Schedule Performance Indicator (SPI): The value received today is equivalent to what point in time Formula: SPI = EV / PV. If EV = 500 and PV (today) = 600, then SPI = 500 / 600 = 0.83 = there is a 17% delay (referring to the schedule between SWO and EWO, which is baseline)
Estimate at Completion (EAC): Forecast of final total costs at date of completion.
Formula: EAC = AC + (BAC - EV) / CPI. EAC = 750 + (1000 - 500) / 0.67 = 1496.3
Note, that this equation calculates EAC on the basis of cost performance only. Usually this reflects the lower borderline of total expenditures. Other methods divide by the product of CPI * SPI, which gives the more negative scenario, or they use more subtle adaptations.
Schedule Projection, Projected Completion Date (PCD):
Formula: PCD = SWO + (EWO - SWO) / SPI
If EWO – SWO = 100 days, and SWO = 1.1.2000, then
PCD = Jan 1, 2000 + (100 / 0.83) = Jan 1, 2000 + 120 days = April 10, 2000
Exhibit 3: KPIs in EVA
As stated above, there are principally two ways to apply EVA:
- the retrospective analysis (a piece of work had been finished anywhen and the analysis was carried out) for historical performance evaluation and estimation of the planning quality
- the prospective analysis for evaluation of current performance, forecasting of final total cost and schedule, and risk management activities, if imminent.
This type can be performed repetitively during the course of e.g. a clinical trial.
At first, the retrospective analysis is considered.
This type of analysis compares actual versus plan, after a work object was finished. Thus, the Degree of Completion is set to 100%.
From the inputs SWO, EWO, actual date of completion, the planned and the actual duration are calculated, their ratio reveals the SPI, while the ratio of BAC and AC results in the CPI.
Any result close to “1” represents excellent performance and appropriateness of planning, while results > 1 signal a better cost effectiveness (CPI) or schedule performance (SPI) than foreseen. Results < 1 represent the opposite: a worse performance than planned.
It remains open which factors influence a deviation to the better or the worse. This may have been an issue for project risk management. A performing and well managed organization, however, would appreciate the fact, that there was no relevant deviation between planning and fulfillment.
Retrospective EVA is most useful for evaluation across work objects, e.g. various types of clinical trials, or clusters of clinical trials according to phases, study types, indications or others. It may also be used to get a quick idea on the performance and continuity of contract research organizations (CROs) and how they carried out work for the sponsors.
In principle, retrospective analysis is one instance of prospective EVA, namely an analysis exactly at the end point of the work.
Prospective analyses may be carried out whenever appropriate while a work object is being performed. Whenever appropriate means: On a periodic basis (every first Monday per month; whenever a relevant milestone was achieved; when there is a specific management request and others more). Prospective analyses continuously allow the project manager to identify whether everything is in accordance with plan, and once deviations were detected to initiate the risk identification and consider counteraction.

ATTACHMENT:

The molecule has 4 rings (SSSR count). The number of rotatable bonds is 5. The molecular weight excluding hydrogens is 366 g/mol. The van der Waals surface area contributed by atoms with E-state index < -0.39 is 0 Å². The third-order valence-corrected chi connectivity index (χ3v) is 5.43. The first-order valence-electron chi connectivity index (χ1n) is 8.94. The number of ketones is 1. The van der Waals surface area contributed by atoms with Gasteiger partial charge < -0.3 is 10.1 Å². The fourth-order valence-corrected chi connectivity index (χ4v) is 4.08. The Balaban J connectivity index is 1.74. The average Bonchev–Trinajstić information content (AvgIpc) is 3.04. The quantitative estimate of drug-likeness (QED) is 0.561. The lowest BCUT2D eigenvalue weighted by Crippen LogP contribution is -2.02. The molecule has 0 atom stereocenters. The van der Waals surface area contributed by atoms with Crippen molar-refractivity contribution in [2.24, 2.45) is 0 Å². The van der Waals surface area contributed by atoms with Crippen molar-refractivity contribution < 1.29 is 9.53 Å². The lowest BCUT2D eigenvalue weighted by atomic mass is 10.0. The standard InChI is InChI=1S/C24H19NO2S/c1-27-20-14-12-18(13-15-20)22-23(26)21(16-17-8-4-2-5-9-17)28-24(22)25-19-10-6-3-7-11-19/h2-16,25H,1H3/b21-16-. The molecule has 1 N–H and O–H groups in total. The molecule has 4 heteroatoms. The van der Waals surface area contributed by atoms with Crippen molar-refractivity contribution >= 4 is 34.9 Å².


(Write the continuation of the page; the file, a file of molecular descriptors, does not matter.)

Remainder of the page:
Input to the prospective EVA are: start date (SWO), baselined end date (EWO), date of analysis, degree of completion (DC), budget at completion (BAC) and actual cumulated cost (AC).
The results do not only consist of the Key Performance Indicators CPI and SPI, signaling the current performance, but most relevantly also the Estimate at Completion (EAC; the forecast of the final total cost) and the Projected Completion Date (PCD). Either may differ from plan. In some cases, the differences become relevant, namely if the budget is at risk, or if the timely performance endangers dependent activities, like the product's submission to the authorities within an already announced time frame. There, risk management processes usually have to be involved.
One peculiarity, however, of prospective EVA is the dimensioning of “Degree of Completion”. In the following example this is demonstrated with a clinical trial. To what extent is a clinical trial completed, once the recruitment has started, or the last patient had the last visit, and many stages more.
There are various approaches to solve this issue:
The most conservative way: “Although progressed, a work object has no value unless totally finished”. In terms of clinical trials, this translates into: “We consider a study only of value, if the final report was approved, as only the report can be used for the submission file”. Degree of Completion would remain at “zero” throughout the course of the trial, and with the final report available jump to 100%. With this approach, however, no forecasting would be possible.
The alternative way was to introduce more or less detailed milestones into the course of the trial and use the achievement of a milestone for Degree of Completion to perform EVA.
While there should not be many impediments to identify milestones, the dimension of achievement deserves some deliberation.
We prefer the following generic milestones, that can be used for most if not all clinical trials, independent of phase or indication:
Exhibit 4: Milestones for modeling Degree of Completion
Exhibit 5: Degree of Completion
The dates of (actual) SWO and (planned) EWO are relevant key parameters in EVA; the achievement of a milestone may trigger an immediate analysis.
In Exhibit 5 the three mentioned models are outlined. It is evident that only the full modeling along milestones reveals a sufficient amount of descriptors for progress. In this case, the percentages listed are the result of expert advice and represent a compromise between various more or less differing recommendations. Other approaches to model progress comprise stratification into study design types, or indications, or even drug types. This could be achieved best by evaluation of benchmarking database information. Companies participating in such programs should be encouraged to request such information.